Appleby and Others v The United Kingdom: ECHR 6 May 2003

The claimants sought to demonstrate against a development in their home town. The respondents who owned the shopping mall which dominated the town centre, refused to allow them to demonstrate in the mall or to distribute protesting leaflets. The claimants complained of interference with their rights to free speech and expression, saying a public authority had transferred the land to the private company. The Government argued that it was not for the Court to prescribe the necessary content of domestic law by imposing some ill-defined concept of ‘quasi-public’ land to which a test of reasonable access should be applied.
Held: There was no infringement of the Convention because the ban did not have ‘the effect of preventing any effective exercise of freedom of expression or [of destroying] the essence of the right’, not least because they could carry out their activities elsewhere. A balance had to be found between competing needs. Freedom of expression is a precondition of a functioning democracy. Shopping centres, though primarily for private commercial interests, increasingly serve as gathering places and events centres. Individuals are not merely invited to shop but encouraged to linger and participate in activities covering a broad spectrum from entertainment to community, educational and charitable events. Shopping centres assume the characteristics of the traditional town centre and in this case, the Galleries is labelled on maps as the town centre. The importance of freedom of expression, does not bestow any freedom of forum for the exercise of that right. No violation had occurred.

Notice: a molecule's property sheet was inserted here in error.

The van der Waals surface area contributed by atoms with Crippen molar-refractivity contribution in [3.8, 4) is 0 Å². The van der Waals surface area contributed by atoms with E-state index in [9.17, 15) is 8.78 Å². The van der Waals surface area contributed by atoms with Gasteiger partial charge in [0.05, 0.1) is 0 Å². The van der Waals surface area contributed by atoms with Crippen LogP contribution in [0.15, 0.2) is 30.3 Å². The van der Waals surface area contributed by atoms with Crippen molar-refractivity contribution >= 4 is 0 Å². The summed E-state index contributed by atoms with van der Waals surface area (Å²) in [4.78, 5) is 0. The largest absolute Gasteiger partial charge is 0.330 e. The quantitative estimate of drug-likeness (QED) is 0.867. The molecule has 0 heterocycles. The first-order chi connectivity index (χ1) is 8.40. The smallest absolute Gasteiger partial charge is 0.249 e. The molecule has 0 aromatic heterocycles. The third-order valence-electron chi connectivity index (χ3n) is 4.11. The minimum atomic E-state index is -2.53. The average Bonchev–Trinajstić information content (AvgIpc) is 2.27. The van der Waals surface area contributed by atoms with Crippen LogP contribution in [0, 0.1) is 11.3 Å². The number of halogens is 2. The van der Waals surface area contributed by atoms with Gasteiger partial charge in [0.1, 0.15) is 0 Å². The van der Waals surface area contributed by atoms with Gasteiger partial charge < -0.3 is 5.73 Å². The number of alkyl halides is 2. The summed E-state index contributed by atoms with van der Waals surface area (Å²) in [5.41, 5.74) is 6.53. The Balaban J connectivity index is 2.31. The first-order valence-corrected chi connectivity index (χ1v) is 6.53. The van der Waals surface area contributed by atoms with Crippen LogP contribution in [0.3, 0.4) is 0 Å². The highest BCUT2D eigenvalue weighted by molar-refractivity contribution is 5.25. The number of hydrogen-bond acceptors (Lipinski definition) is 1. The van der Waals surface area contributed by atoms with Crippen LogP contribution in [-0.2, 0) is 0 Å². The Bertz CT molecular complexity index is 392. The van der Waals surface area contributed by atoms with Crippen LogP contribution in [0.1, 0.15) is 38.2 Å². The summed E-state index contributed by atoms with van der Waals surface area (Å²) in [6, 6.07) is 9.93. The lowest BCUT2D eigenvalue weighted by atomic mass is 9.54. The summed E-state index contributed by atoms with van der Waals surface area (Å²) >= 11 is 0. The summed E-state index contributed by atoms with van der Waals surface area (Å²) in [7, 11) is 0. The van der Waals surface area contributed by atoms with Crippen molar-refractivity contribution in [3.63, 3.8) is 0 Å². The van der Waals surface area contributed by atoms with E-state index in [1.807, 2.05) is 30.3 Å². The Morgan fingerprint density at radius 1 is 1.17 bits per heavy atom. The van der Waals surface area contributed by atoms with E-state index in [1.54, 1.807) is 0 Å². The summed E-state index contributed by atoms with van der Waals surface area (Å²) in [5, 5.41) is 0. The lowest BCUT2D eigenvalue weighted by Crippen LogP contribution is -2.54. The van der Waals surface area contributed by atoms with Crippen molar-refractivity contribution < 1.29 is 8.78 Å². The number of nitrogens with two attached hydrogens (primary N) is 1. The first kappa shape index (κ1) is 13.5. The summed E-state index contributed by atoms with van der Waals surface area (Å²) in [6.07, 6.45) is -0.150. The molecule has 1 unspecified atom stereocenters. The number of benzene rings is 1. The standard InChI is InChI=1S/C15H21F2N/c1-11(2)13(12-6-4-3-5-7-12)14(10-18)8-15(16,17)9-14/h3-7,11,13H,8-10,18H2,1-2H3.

‘In the present case, the restriction on the applicants’ ability to communicate their views was limited to the entrance areas and passageways of the Galleries. It did not prevent them from obtaining individual permission from businesses within the Galleries (the manager of a hypermarket granted permission for a stand within his store on one occasion) or from distributing their leaflets on the public access paths into the area. It also remained open to them to campaign in the old town centre and to employ alternative means, such as calling door-to-door or seeking exposure in the local press, radio and television. The applicants did not deny that these other methods were available to them. Their argument, essentially, was that the easiest and most effective method of reaching people was to use the Galleries, as shown by the local authority’s own information campaign (see para 21 above). The Court does not consider however that the applicants can claim that they were as a result of the refusal of the private company, Postel, effectively prevented from communicating their views to their fellow citizens’


M Pellonpaa, P, Nicolas BRATZA, E. PALM, V. STRAZNICKA, R. MARUSTE, S. PAVLOVSCHI, L. GARLICKI, judges, M O’BOYLE, Section Registrar


44306/98, Times 13-May-2003, [2003] ECHR 222


Worldlii, Bailii


European Convention on Human Rights 10 11 13


Human Rights


CitedCIN Properties Ltd v Rawlins CA 1995
Young men were barred from a shopping centre. The private company owner considered that their behaviour was a nuisance.
Held: The owner had the right to determine any licence which the applicants might have had to enter the Centre. The local . .
CitedOzgur Gundem v Turkey ECHR 16-Mar-2000
Hudoc Judgment (Merits and just satisfaction) Violation of Art. 10; No violation of Art. 14; Struck out of the list in respect of the first applicant; Pecuniary damage – financial award; Non-pecuniary damage – . .
CitedRees v The United Kingdom ECHR 17-Oct-1986
The applicant had been born and registered as a female, but later came to receive treatment and to live as a male. He complained that the respondent had failed to amend his birth certificate.
Held: The court accepted that, by failing to confer . .

Cited by:

CitedLord Carlile of Berriew QC, and Others, Regina (on The Application of) v Secretary of State for The Home Department SC 12-Nov-2014
The claimant had supported the grant of a visa to a woman in order to speak to members of Parliament who was de facto leader of an Iranian organsation which had in the past supported terrorism and had been proscribed in the UK, but that proscription . .
Lists of cited by and citing cases may be incomplete.

Human Rights

Updated: 07 June 2022; Ref: scu.181914